Hotel of the Month: Naturhotel Forsthofgut, Salzburgerland

This Austrian farmhouse has transformed from a few rooms into a hotel and on to its final form, a welcoming five-star Alpine experience

Austrian hospitality – gemütlichkeitpredated hygge and is so enveloping, it makes the Danish concept look uninviting. And nowhere is the gemütlichkeitladled on thicker than in family-run ski hotels. However, what happens when a charming guest house expands into a huge five-star resort hotel? The danger is that it becomes a soulless international luxury space.

The Schmuck family first let a couple of rooms of their Leogang farmhouse in 1960. They added a chalet-style hotel in 1990. Since 2006, however, the hotel has grown and developed into one of the most luxurious in the Alps – and is the size of a small village (a ski piste even runs through it). Yet the Forsthofgut retains its cosy appeal. On the path to the front door is a chalk board welcoming new arrivals by name. And the first thing delivered to your room is not your luggage, but a cake.

Hold off from eating that Gugelhupf though, because you’ll probably have arrived in time for a half day’s skiing. In winter, Salzburg Airport has BA flights from London City on Friday and Saturday mornings, as well as from other UK airports and international cities including Berlin, Brussels, Dubai, Paris and Stockholm. And the Salzburgerland resorts are all within 90-minute transfers. Leogang is connected to Saalbach-Hinterglemm and is part of the Skicircus – with 270km of pistes, an underestimated giant of a ski area.

As well as a piste map, there is a plan of the WaldSPA too. Back when those two rooms were let in 1960, guests could swim in a natural pond. Now, the pools, saunas, treatment rooms and water slides (yep, water slides!) form a 5,700m2 steamy labyrinth spread across large parts of the hotel. The family pools and textile saunas also provide ‘a retreat for our international guests who practise different sauna cultures’). Most of the (largely Nacktzone) adults-only area is in a cool contemporary building clad in silvery-black larch. It includes a 25m pool, outdoors but not overheated (sustainability is part of the hotel’s ethos), and a rooftop hot tub. But there is also a satellite clothes-free area by the lake with an onsen, sauna and a hole in the pond for an icy plunge.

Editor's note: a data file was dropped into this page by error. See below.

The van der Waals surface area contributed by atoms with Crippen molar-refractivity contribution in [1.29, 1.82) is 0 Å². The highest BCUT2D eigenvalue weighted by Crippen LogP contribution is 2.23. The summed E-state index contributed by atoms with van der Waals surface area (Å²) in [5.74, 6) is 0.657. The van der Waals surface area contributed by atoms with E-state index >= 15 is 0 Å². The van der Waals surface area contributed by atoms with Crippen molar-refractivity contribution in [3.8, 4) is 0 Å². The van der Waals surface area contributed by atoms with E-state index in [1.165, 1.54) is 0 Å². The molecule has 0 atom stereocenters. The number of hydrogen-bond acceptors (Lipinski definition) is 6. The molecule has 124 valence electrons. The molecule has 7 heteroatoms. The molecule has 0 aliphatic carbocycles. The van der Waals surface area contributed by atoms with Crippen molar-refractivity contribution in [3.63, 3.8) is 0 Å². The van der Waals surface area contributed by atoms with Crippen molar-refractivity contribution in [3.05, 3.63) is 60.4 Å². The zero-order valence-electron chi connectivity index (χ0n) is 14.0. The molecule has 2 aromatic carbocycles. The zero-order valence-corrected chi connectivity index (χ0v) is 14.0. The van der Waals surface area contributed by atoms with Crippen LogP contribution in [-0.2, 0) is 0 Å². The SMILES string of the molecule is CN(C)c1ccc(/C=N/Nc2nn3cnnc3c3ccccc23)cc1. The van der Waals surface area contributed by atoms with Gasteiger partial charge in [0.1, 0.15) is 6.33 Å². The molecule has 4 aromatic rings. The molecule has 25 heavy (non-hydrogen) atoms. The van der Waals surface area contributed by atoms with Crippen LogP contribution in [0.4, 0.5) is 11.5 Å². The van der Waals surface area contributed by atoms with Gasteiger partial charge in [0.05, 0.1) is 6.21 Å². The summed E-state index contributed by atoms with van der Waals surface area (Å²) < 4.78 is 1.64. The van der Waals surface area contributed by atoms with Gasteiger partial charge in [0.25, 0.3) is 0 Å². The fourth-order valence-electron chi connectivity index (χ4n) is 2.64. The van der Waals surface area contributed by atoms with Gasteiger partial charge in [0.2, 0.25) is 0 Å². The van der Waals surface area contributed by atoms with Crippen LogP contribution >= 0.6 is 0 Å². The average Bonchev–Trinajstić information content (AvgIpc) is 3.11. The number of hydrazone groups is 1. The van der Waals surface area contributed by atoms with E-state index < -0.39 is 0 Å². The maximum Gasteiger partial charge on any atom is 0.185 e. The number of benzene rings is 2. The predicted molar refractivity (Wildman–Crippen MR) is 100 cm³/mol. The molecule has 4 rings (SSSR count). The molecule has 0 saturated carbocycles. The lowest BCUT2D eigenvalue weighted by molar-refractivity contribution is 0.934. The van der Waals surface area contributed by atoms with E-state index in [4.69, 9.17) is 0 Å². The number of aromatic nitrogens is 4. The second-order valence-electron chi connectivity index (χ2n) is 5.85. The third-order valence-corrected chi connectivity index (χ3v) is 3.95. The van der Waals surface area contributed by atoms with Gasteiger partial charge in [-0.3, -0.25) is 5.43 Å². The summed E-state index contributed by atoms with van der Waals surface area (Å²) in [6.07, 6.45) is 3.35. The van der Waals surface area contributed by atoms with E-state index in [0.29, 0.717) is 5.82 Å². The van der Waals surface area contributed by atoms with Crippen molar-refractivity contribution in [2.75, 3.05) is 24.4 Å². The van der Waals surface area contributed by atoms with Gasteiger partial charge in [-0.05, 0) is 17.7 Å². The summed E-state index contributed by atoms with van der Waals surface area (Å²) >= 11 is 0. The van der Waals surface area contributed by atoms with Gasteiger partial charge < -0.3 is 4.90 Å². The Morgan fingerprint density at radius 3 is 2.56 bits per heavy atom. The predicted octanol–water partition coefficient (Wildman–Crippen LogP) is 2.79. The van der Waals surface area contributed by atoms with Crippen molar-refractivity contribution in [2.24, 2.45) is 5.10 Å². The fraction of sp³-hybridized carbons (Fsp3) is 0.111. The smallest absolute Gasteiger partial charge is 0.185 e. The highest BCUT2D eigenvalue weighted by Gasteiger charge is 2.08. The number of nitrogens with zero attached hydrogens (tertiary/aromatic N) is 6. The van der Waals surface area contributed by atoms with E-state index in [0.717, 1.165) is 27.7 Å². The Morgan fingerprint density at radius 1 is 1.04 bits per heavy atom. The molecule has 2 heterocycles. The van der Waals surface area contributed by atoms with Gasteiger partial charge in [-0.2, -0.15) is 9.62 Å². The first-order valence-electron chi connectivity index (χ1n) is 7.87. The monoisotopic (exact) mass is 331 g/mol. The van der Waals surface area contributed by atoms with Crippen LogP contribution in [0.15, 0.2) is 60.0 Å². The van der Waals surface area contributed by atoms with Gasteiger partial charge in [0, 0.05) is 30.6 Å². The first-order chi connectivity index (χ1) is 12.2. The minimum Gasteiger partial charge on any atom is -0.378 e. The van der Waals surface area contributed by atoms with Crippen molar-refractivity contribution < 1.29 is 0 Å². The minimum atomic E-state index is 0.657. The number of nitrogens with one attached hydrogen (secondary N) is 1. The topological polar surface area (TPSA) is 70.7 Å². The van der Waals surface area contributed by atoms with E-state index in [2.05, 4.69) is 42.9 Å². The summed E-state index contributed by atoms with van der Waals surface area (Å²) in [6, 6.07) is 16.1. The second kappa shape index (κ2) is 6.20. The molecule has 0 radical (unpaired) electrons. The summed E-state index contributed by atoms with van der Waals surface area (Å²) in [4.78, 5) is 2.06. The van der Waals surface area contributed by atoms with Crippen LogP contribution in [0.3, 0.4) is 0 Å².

There’s a similar sense of different areas with separate vibes when it comes to the evening. The hotel has three à la carte restaurants – 1617 is a Stube serving Austrian classics; Echt is a chef’s table experience; and Mizuni is a Japanese restaurant. But most guests eat the inclusive six-course menu. Half the courses are fine-dining dishes brought to the table. For the rest, the Forsthofgut has elevated the traditional salad, cheese and dessert buffet to vertiginous levels – there are regionally specific drawers of cheese and a separate bread pantry.

Instead of one huge dining hall (too canteen-like), there are a dozen or so individually decorated dining rooms (from plush red velvet to minimalist wood to antler-adorned trophy room). And many of the ingredients are sourced from the family’s own farm or from a radius of 50km.

Forsthofgut is a year-round family hotel and has facilities or programmes for babies, toddlers, children and teens. There are craft studios, soft-play areas, even a petting zoo. The most recent addition is a world-class equestrian centre, with a covered dressage arena and stabling for guests’ own horses in addition to the hotel’s.

The other thing that’s gemütlich about Austrian ski hotels is the fact that the same guests return year after year. With the Forsthofgut, that’s essential – it takes at least a week to be able to navigate it without the map.

Hütten 2, 5771 Leogang, Salzburgerland, Austria; forsthofgut.at Chris Madigan is a London-based writer with a focus on travel and drinks

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